The last of the 18 victims of last week’s horrific bus crash in Nakhon Ratchasima was cremated a few days ago, but not only does profound grief still grip the families of those killed, there remains an important lesson for all of us to learn. The accident, which also left 30 other passengers injured, stands the risk of becoming just another statistic adding to Thailand’s reputation as one of the world’s most dangerous places to drive. At least – at the very least – the catastrophe underlined the fact that road accidents can happen any time. We also see how at risk we all are to the hazards of inter-provincial journeys.
Thailand has the second-highest traffic fatality rate in the world, at 36 deaths per 100,000 population. Annually on average, according to the World Health Organisation, there are more 24,000 deaths – that’s 66 people being killed every day. The blame is shared among poor road conditions, poor law enforcement, vehicle malfunctions and irresponsible drivers. Motorcyclists routinely shun helmets. Motorists in all kinds of vehicles speed, change lanes abruptly, and drive while drunk or under the influence of illicit drugs, particularly amphetamines.
Methamphetamine, known in Thai as ya ba (crazy medicine), was found in the bloodstream of the 44-year-old driver of the bus in last week’s accident after he was arrested, having fled the scene in fear, slightly injured. He was charged with reckless driving causing death and injury, failing to stop to provide aid to injured passengers, and driving under the influence of a narcotic. Survivors have said he leapt out of the vehicle as soon as he lost control. The chartered bus was carrying 50 vacationers, many of them from the same family, home to Kalasin from a seaside outing to Chanthaburi.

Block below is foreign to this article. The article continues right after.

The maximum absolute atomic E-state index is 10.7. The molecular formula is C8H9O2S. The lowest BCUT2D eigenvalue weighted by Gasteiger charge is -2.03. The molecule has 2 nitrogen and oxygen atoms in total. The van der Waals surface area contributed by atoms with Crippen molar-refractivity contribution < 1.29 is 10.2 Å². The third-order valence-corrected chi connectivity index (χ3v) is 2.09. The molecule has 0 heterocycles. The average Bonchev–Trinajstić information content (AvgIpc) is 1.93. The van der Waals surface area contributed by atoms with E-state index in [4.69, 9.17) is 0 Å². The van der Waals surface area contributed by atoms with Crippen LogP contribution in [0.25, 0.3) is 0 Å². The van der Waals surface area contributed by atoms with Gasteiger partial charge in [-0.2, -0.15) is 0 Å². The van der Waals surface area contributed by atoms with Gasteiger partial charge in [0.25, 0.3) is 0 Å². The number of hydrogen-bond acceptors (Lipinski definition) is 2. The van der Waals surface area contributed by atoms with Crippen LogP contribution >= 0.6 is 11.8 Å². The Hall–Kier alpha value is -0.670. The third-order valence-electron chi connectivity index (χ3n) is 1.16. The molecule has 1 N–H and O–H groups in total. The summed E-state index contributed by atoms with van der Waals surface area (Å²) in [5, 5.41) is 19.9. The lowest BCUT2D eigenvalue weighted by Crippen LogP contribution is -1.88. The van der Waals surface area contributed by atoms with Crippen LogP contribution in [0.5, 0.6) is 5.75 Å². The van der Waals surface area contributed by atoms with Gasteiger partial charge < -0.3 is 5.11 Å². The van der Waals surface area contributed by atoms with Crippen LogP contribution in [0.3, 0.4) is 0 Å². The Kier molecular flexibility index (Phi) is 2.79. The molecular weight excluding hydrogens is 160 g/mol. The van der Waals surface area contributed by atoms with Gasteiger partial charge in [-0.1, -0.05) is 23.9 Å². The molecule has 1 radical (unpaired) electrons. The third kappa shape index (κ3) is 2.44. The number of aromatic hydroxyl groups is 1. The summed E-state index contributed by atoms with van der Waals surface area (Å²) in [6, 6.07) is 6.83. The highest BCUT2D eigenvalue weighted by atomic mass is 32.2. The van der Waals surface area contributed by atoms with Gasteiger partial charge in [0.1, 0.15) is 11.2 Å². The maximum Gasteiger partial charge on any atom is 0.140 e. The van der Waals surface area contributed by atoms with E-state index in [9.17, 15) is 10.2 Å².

The driver claimed the brakes failed, but a Land Transport Department inspection found no leaks in the braking system. Instead, it was determined that the driver failed to engage low gear on a winding, downhill six-kilometre stretch of road. He repeatedly applied the brakes until the system lost air pressure, rendering the bus unable to stop.
The calamity seems to have prodded the relevant authorities into action. Ahead of the long Songkran holiday next month, police and Land Transport officials are conducting random drug and alcohol tests on drivers of public-transport and chartered buses before and during journeys. On Tuesday the driver of a chartered bus carrying 60 passengers from Khon Kaen was arrested midway to Nakhon Ratchasima after testing positive for amphetamine.
Stricter enforcement of the laws aimed at getting irresponsible drivers off the highways certainly can help save lives and prevent damage. Truck and bus drivers often rely on narcotics like ya ba in the belief that it helps them stay awake through long-distance hauls. They fail to recognise that drug-imposed wakefulness has counterproductive side effects. Overall concentration is reduced and judgement weakened in the moment of emergency.
In addition to cracking down on drivers of public transport, the authorities should be enforcing the law as it applies to their employers – the companies that run the public and chartered bus services. They must be compelled to take measures to ensure their drivers aren’t high or drunk on the road. If that means fewer trips, lower passenger tallies and reduced profits, then so be it. Lives are at stake.